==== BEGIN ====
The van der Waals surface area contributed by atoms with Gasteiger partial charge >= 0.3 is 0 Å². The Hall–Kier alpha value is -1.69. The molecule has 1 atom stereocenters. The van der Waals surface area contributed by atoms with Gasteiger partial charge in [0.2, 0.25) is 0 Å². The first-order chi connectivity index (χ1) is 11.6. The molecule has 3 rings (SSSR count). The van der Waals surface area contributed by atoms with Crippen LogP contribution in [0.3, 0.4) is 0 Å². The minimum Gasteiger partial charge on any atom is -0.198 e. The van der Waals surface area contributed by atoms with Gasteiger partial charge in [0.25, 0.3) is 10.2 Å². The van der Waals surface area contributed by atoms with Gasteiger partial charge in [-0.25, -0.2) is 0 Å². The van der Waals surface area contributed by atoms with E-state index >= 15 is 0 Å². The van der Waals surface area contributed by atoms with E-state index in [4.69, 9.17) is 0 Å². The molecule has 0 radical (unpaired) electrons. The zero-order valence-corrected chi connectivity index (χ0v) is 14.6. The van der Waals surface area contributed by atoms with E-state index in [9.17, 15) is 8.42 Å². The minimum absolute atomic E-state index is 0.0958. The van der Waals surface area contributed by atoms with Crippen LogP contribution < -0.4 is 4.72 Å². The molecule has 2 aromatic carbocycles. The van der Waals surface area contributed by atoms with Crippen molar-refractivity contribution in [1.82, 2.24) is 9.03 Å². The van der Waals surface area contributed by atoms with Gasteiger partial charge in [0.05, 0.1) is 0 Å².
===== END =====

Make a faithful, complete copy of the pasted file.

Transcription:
The van der Waals surface area contributed by atoms with Gasteiger partial charge >= 0.3 is 0 Å². The Hall–Kier alpha value is -1.69. The molecule has 1 atom stereocenters. The van der Waals surface area contributed by atoms with Gasteiger partial charge in [0.2, 0.25) is 0 Å². The first-order chi connectivity index (χ1) is 11.6. The molecule has 3 rings (SSSR count). The van der Waals surface area contributed by atoms with Crippen LogP contribution in [0.3, 0.4) is 0 Å². The minimum Gasteiger partial charge on any atom is -0.198 e. The van der Waals surface area contributed by atoms with Gasteiger partial charge in [0.25, 0.3) is 10.2 Å². The van der Waals surface area contributed by atoms with Gasteiger partial charge in [-0.25, -0.2) is 0 Å². The van der Waals surface area contributed by atoms with E-state index >= 15 is 0 Å². The van der Waals surface area contributed by atoms with E-state index in [4.69, 9.17) is 0 Å². The molecule has 0 radical (unpaired) electrons. The zero-order valence-corrected chi connectivity index (χ0v) is 14.6. The van der Waals surface area contributed by atoms with E-state index in [9.17, 15) is 8.42 Å². The minimum absolute atomic E-state index is 0.0958. The van der Waals surface area contributed by atoms with Crippen LogP contribution < -0.4 is 4.72 Å². The molecule has 2 aromatic carbocycles. The van der Waals surface area contributed by atoms with Crippen molar-refractivity contribution in [1.82, 2.24) is 9.03 Å². The van der Waals surface area contributed by atoms with Gasteiger partial charge in [0.05, 0.1) is 0 Å².